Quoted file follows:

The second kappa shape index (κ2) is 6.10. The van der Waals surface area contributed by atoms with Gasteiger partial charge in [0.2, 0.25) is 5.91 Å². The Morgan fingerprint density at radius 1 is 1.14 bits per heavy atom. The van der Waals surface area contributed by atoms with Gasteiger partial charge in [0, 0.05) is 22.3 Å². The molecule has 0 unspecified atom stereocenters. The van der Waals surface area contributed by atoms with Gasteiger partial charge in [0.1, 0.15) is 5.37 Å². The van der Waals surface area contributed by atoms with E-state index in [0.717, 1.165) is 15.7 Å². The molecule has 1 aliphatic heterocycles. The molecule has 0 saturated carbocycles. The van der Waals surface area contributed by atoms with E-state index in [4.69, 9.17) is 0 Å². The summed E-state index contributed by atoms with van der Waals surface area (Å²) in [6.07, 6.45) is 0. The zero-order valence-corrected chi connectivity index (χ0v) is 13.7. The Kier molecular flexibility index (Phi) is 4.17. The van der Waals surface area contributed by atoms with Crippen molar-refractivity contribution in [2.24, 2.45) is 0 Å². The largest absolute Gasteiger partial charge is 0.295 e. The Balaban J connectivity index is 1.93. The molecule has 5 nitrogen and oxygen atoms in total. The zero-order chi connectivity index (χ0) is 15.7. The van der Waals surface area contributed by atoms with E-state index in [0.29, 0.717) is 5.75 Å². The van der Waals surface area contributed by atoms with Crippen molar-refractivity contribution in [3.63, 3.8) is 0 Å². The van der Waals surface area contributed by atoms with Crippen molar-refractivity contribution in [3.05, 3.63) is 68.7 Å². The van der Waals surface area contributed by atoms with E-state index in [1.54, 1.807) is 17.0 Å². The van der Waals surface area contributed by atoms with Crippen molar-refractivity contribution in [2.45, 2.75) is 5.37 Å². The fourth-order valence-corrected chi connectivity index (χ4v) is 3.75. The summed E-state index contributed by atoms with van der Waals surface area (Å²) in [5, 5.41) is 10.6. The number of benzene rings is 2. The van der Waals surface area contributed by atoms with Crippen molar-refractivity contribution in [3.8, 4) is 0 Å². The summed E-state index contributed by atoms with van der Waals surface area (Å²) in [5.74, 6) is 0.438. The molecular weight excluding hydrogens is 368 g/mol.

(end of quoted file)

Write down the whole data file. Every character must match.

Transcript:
The second kappa shape index (κ2) is 6.10. The van der Waals surface area contributed by atoms with Gasteiger partial charge in [0.2, 0.25) is 5.91 Å². The Morgan fingerprint density at radius 1 is 1.14 bits per heavy atom. The van der Waals surface area contributed by atoms with Gasteiger partial charge in [0, 0.05) is 22.3 Å². The molecule has 0 unspecified atom stereocenters. The van der Waals surface area contributed by atoms with Gasteiger partial charge in [0.1, 0.15) is 5.37 Å². The van der Waals surface area contributed by atoms with E-state index in [0.717, 1.165) is 15.7 Å². The molecule has 1 aliphatic heterocycles. The molecule has 0 saturated carbocycles. The van der Waals surface area contributed by atoms with E-state index in [4.69, 9.17) is 0 Å². The summed E-state index contributed by atoms with van der Waals surface area (Å²) in [6.07, 6.45) is 0. The zero-order valence-corrected chi connectivity index (χ0v) is 13.7. The Kier molecular flexibility index (Phi) is 4.17. The van der Waals surface area contributed by atoms with Crippen molar-refractivity contribution in [2.24, 2.45) is 0 Å². The largest absolute Gasteiger partial charge is 0.295 e. The Balaban J connectivity index is 1.93. The molecule has 5 nitrogen and oxygen atoms in total. The zero-order chi connectivity index (χ0) is 15.7. The van der Waals surface area contributed by atoms with E-state index in [0.29, 0.717) is 5.75 Å². The van der Waals surface area contributed by atoms with Crippen molar-refractivity contribution in [3.63, 3.8) is 0 Å². The van der Waals surface area contributed by atoms with Crippen molar-refractivity contribution in [3.05, 3.63) is 68.7 Å². The van der Waals surface area contributed by atoms with E-state index in [1.54, 1.807) is 17.0 Å². The van der Waals surface area contributed by atoms with Crippen molar-refractivity contribution in [2.45, 2.75) is 5.37 Å². The fourth-order valence-corrected chi connectivity index (χ4v) is 3.75. The summed E-state index contributed by atoms with van der Waals surface area (Å²) in [5, 5.41) is 10.6. The number of benzene rings is 2. The van der Waals surface area contributed by atoms with Crippen molar-refractivity contribution in [3.8, 4) is 0 Å². The summed E-state index contributed by atoms with van der Waals surface area (Å²) in [5.74, 6) is 0.438. The molecular weight excluding hydrogens is 368 g/mol.